Ten most common asked questions on lease documents


1. Do I need a lawyer?

Whilst there is no requirement that you need to engage a lawyer to assist you with reviewing your lease it is common practice as they can help advise you. The main things they will assist you with is:

a. Inform you of your rights and obligations;

b. Negotiate terms for you to ensure hidden costs in the leases are removed;

c. Ensure you comply with the relevant retail lease legislation so that you are not penalised; and

d.  Obtain the best terms possible for your lease.


2. If I sign an offer to lease but then decide not to enter into the lease, am I bound?

If the offer states the following essential terms of a lease:

a. The premises;

b. The start date and term;

c. The premises;

d. The parties (ie the tenant and landlord);

and does not state it is conditional upon signing the lease, then it is quite likely that you are bound even though no formal lease has been executed. Many offers to lease state “this offer to lease is conditional upon a formal lease being executed”, which means that the offer is non binding until the formal lease is signed.


3. When should I receive a draft lease?

As soon as the agent or landlord enters into negotiations with you. Generally, this should be supplied together with a Disclosure Statement.


4. Can I be liable for capital repairs within the premises?

No, you are not required to pay for capital items other than where you damaged the items or the premises.


5. Is the landlord liable for capital repairs within the premises?

Unless the lease stipulates otherwise, the landlord is not liable for such repairs. The landlord is however required to ensure the premises is structurally safe and suitable for occupation.


6. Can the landlord call upon a bank guarantee without notifying me?

Unless otherwise stated in the lease, the landlord can obtain the funds in your bank guarantee without first notifying you if they are entitled to the monies.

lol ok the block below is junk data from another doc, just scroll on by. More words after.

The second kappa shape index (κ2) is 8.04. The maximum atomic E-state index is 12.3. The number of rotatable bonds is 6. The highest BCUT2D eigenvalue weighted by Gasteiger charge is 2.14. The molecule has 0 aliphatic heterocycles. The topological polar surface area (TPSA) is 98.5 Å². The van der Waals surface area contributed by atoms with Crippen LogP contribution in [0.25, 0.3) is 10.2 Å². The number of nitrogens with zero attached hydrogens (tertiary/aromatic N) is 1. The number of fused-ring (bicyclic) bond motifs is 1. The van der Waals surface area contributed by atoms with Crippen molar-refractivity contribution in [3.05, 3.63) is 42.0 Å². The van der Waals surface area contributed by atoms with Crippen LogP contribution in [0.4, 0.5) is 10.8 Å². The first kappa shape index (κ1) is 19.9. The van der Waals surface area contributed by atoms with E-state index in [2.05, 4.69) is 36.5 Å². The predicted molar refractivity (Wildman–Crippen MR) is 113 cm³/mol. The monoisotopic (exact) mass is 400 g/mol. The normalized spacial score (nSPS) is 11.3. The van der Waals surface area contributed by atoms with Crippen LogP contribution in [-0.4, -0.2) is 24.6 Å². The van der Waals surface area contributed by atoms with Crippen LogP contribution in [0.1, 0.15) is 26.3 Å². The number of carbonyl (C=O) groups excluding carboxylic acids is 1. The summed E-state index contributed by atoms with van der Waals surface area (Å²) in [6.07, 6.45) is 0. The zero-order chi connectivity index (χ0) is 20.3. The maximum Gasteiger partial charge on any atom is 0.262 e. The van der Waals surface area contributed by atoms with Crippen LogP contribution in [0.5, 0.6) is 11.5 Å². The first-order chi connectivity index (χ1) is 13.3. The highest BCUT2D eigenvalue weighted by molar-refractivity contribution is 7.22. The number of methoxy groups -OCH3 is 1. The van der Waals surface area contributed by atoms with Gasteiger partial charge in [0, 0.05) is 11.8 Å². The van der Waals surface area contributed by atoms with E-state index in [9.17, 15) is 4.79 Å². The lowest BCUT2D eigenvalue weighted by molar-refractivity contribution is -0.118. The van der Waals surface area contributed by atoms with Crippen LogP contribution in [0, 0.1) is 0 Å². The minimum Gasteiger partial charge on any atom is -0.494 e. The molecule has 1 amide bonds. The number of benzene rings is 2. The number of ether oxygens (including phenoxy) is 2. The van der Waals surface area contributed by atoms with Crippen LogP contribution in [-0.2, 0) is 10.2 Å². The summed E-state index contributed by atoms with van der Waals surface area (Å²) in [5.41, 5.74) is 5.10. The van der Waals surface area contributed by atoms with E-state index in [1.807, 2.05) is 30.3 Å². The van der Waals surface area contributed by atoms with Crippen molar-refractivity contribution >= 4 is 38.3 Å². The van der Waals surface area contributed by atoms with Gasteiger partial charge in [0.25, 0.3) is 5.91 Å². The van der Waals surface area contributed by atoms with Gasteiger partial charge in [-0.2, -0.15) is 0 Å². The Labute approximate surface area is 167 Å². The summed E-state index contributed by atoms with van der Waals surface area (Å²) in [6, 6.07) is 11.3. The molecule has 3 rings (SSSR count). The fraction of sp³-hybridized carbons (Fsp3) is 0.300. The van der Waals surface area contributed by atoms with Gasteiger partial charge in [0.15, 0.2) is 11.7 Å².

7. If I exercise my right of renewal a few days late, has my right of renewal been lost?

The lease will stipulate how a lease is to be renewed. Generally, it will state the following:

a. The first date the option can be exercised;

b. The last date the option can be exercised;

c. The way you must give notice to the landlord to exercise your option. This will state what type of service is authorised eg “you must mail the notice to the registered address of the landlord”. Do not presume you can give notice via email if the lease does not allow it; and

d. If you can still exercise your option even if you have been in default under the lease. Be careful as some leases do not allow the option to be exercised even if you have done one minor breach under the lease. Disadvantageous terms such as this should be negotiated out of your lease prior to execution.


8. Can I assign (transfer) my lease to someone else?

The lease will outline what assignment pre-conditions apply. Each state in Australia also has the provisions outlining how you can assign the lease. For example, in NSW a landlord may withhold consent to the assignment if:

a. the assignee proposes to change the use to which the shop is put;

b. the assignee has financial resources or retailing skills that are inferior to you;

c. you have not complied with the procedure for obtaining consent to assignment eg providing a disclosure statement to the proposed assignee and providing the landlord with such information as the landlord may reasonably require concerning the financial resources and retailing skills of the proposed assignee; and

d. in the case of a lease awarded by public tender, the assignee fails to meet any criteria of the tender.


9. Can a landlord refuse to consent to a sublease?

Unless the lease document provides otherwise, the landlord can refuse to consent to a sublease and can do so unreasonably.


10. Can the landlord charge you for its legal costs for drafting the lease?

No. It is possible however, for them to  charge for any legal costs associated with changes made to the lease.

It is always advisable to seek legal advice from a lawyer specialising in leases prior to entering into a lease as this will help save you money in the long run and allow for a lease to be agreed on terms favourable to you.

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